agree on the fact that bilingual education is just one among many educational
programs that have had problems. We also may agree that there is a dire
need for reform (and sufficient funding) in K-12 education and a need for
explicit measures that can clearly assess student performance in all programs
We also know that most surveys of Latinos
illustrate a strong desire that their children become fluent in English.
Yet these same surveys often illustrate some ambivalence toward attacks
on bilingual education. Why do Latinos exhibit such contradictory attitudes?
One response illustrates the clear understanding of the need to become
fluent in English to attain economic and political power. The other response
illustrates an unwillingness to reject an educational policy that was created
to help Latinos. Perhaps this latter is best explained in the context of
our unwillingness to completely cede our identity to a dominant culture
that has viewed us as marginal.
In many ways, maintaining our language is
a final act of resistance--a resistance that increasingly is fueled by
the racism that is manifest in popular culture as well as popular initiatives
like Proposition 187 and more recently in Proposition 227, the so-called
Unz initiative. Language never will be a simple binary issue for most Latinos.
This becomes even more apparent when opponents of bilingual education code
their message in racial terms. Despite attempts to make bilingual education
a more general issue, it is viewed by many Latinos as a language rights
issue. This inevitably strikes at the heart of how we view ourselves. Across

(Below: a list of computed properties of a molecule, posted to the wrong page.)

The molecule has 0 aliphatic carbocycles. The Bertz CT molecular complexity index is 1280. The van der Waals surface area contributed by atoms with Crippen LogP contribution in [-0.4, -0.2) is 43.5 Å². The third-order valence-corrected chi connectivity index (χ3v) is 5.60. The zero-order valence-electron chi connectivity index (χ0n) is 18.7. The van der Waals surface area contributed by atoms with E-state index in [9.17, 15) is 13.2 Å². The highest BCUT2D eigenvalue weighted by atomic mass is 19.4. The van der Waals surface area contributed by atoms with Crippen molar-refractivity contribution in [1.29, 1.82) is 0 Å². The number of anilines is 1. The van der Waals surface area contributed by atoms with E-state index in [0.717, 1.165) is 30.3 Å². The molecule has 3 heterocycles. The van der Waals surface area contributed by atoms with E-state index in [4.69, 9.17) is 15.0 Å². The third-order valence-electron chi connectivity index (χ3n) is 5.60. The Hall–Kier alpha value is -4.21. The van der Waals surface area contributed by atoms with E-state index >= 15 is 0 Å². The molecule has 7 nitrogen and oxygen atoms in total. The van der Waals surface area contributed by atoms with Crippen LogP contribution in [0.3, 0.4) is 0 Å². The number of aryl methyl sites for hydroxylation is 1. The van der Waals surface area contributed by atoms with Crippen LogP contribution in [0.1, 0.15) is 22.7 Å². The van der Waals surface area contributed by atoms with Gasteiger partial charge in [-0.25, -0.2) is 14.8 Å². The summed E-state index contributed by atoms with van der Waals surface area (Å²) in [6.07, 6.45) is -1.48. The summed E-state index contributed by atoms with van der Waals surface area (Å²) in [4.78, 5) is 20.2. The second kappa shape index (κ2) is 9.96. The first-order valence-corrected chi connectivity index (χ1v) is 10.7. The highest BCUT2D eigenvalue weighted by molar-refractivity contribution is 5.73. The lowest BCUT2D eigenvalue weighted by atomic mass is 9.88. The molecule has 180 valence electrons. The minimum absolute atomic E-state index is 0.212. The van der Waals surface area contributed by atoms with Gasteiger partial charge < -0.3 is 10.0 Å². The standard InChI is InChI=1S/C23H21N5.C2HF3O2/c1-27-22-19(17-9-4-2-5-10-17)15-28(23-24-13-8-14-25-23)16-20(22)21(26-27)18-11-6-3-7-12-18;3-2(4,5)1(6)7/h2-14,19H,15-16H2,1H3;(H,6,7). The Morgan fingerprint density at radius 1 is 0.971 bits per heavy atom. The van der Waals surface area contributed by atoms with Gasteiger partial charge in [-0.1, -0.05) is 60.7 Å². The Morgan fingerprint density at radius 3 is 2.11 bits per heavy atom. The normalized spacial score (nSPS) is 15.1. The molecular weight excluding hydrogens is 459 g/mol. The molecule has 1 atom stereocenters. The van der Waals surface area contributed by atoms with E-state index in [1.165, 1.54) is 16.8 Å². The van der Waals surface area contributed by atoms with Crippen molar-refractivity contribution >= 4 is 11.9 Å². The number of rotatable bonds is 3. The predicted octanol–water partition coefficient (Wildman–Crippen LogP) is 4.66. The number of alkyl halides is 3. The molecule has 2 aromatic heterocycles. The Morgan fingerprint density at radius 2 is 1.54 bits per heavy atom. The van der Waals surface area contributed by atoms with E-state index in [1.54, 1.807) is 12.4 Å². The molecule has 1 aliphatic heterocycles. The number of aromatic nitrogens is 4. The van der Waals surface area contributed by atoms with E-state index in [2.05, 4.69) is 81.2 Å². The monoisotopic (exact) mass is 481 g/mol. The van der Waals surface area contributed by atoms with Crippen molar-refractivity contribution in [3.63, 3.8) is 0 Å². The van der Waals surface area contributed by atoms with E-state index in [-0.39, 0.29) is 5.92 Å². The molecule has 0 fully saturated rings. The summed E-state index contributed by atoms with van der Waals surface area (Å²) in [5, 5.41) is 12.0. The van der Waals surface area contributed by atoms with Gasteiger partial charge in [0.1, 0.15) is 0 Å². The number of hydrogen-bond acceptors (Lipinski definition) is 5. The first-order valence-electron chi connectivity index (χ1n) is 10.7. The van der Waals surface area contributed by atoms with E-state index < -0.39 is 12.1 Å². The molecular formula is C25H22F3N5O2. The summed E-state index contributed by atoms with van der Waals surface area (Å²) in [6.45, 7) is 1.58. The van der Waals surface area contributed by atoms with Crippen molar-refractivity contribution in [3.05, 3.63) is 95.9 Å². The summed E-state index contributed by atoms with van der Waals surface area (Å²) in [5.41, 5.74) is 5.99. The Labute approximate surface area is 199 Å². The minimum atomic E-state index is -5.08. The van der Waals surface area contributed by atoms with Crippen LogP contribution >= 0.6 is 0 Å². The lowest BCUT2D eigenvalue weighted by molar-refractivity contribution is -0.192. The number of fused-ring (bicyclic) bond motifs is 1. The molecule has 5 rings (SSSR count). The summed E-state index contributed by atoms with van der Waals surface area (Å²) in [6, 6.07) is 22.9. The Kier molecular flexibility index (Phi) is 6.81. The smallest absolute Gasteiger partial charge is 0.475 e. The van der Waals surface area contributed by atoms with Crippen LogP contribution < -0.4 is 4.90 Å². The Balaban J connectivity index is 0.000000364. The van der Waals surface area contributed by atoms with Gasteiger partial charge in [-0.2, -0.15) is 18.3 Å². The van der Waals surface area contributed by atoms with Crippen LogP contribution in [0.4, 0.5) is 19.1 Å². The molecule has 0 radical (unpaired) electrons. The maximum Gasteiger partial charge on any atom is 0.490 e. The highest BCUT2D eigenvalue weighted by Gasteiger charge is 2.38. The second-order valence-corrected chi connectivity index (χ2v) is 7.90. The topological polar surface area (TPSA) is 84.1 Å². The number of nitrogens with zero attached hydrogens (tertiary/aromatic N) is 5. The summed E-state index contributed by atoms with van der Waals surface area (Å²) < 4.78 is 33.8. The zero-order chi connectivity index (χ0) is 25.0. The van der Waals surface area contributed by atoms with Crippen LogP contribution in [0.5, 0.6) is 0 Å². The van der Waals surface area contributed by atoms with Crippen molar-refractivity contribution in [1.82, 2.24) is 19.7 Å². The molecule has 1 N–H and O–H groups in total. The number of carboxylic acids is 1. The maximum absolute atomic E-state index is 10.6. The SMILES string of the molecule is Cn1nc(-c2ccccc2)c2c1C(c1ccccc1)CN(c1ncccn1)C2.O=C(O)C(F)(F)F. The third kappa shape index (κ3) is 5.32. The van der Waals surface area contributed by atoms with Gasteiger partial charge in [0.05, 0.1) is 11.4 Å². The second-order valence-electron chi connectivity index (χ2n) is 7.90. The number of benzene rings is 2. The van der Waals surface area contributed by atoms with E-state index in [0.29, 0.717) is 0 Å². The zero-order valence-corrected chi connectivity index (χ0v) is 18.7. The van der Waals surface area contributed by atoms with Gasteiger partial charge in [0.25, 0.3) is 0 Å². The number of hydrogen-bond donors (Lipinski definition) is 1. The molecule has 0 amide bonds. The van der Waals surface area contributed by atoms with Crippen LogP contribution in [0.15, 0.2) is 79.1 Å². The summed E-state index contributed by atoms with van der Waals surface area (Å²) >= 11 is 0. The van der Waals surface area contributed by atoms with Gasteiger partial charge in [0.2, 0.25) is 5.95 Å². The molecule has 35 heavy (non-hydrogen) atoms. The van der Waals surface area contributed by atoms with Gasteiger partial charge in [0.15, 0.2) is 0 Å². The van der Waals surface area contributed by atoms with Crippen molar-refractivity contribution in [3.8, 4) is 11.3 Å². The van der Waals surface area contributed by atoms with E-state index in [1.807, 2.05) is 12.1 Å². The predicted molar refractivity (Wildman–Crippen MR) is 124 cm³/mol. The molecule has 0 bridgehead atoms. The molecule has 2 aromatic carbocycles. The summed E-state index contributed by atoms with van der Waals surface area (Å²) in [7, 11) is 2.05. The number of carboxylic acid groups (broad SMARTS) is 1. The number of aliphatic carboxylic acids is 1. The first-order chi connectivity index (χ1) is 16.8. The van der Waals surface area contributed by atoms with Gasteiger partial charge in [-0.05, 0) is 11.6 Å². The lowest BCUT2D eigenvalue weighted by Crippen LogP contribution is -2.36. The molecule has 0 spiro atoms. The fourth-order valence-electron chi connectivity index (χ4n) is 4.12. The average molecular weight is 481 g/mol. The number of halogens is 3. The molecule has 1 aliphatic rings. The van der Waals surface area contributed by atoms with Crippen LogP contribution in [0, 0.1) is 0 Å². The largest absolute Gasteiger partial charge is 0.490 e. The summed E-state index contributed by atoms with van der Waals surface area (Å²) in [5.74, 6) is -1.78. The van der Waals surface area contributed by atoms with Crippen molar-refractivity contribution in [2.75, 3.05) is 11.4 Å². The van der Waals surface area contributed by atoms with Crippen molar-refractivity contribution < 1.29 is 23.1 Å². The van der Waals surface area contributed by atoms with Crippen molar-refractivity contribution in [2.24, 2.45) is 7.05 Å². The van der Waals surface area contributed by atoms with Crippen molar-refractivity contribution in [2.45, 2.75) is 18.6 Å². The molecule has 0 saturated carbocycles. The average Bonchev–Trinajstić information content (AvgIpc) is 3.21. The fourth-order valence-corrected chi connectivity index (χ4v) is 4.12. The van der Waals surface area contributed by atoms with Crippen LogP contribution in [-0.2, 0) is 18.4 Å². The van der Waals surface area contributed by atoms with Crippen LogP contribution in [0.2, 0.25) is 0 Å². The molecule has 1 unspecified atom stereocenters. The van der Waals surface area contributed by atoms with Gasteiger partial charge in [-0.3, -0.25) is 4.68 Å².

generations, we struggle to maintain some continuity with our roots, and
those roots are deeply embedded in our language.
Can there be a rational dialogue on bilingual
education? Certainly there are points of compromise and room for discussion.
Yet within the shadows of this policy debate is the soul of our identity.
And this shadow will continue to filter the lens through which Latinos
look at bilingual education and how we measure those who oppose it. A clear
example of this occurred when noted educator Jaime Escalante publicly joined
the campaign for the Unz initiative. In many Latino circles, he was vilified
as a traitor. Certainly that is an irrational response, but it shows clearly
that some Latinos are not convinced of the sincerity of the non-Latino
electorate's goals for our economic and political assimilation.
The problem with Proposition 227 is that
it forces us into a zero-sum choice. Learning English is important for
all Latinos and is not incompatible with maintaining our Spanish. As with
the rest of public instruction, we need to have specific standards of performance
for bilingual programs and take into account parents' preferences. The
strategy should not be to eliminate bilingual education but to take what's
best in these programs and incorporate them into our public schools.
Until Latinos have confidence that attacks
on bilingual education are truly targeted on helping our assimilation and
not on erasing our identity, there will be little middle ground for reasoned
discourse, as language will remain a symbol of our defiance.
Adela De La Torre Is Director of the Mexican American Studies &
Research Center at the University of Arizona. E-mail: Adela@u.arizona.edu